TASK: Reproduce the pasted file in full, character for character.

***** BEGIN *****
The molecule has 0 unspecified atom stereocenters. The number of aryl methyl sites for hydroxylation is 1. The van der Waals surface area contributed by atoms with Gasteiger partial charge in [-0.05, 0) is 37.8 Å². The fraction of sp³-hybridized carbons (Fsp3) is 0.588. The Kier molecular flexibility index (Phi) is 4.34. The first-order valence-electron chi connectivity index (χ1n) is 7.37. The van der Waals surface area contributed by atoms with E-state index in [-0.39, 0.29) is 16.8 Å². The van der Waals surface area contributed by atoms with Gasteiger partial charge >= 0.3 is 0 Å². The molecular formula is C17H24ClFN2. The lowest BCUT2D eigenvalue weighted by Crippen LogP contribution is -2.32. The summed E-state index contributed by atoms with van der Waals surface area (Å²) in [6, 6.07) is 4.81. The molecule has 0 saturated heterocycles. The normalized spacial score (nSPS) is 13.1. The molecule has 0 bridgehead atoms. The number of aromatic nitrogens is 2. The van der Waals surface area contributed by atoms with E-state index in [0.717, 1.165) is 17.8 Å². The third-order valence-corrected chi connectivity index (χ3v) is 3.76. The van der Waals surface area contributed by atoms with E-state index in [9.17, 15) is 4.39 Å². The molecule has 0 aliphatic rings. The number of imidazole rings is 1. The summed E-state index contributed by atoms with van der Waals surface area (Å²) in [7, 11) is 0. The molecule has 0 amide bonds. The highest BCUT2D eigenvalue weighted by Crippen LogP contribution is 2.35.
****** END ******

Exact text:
The molecule has 0 unspecified atom stereocenters. The number of aryl methyl sites for hydroxylation is 1. The van der Waals surface area contributed by atoms with Gasteiger partial charge in [-0.05, 0) is 37.8 Å². The fraction of sp³-hybridized carbons (Fsp3) is 0.588. The Kier molecular flexibility index (Phi) is 4.34. The first-order valence-electron chi connectivity index (χ1n) is 7.37. The van der Waals surface area contributed by atoms with E-state index in [-0.39, 0.29) is 16.8 Å². The van der Waals surface area contributed by atoms with Gasteiger partial charge >= 0.3 is 0 Å². The molecular formula is C17H24ClFN2. The lowest BCUT2D eigenvalue weighted by Crippen LogP contribution is -2.32. The summed E-state index contributed by atoms with van der Waals surface area (Å²) in [6, 6.07) is 4.81. The molecule has 0 saturated heterocycles. The normalized spacial score (nSPS) is 13.1. The molecule has 0 bridgehead atoms. The number of aromatic nitrogens is 2. The van der Waals surface area contributed by atoms with E-state index in [0.717, 1.165) is 17.8 Å². The third-order valence-corrected chi connectivity index (χ3v) is 3.76. The van der Waals surface area contributed by atoms with E-state index in [9.17, 15) is 4.39 Å². The molecule has 0 aliphatic rings. The number of imidazole rings is 1. The summed E-state index contributed by atoms with van der Waals surface area (Å²) in [7, 11) is 0. The molecule has 0 amide bonds. The highest BCUT2D eigenvalue weighted by Crippen LogP contribution is 2.35.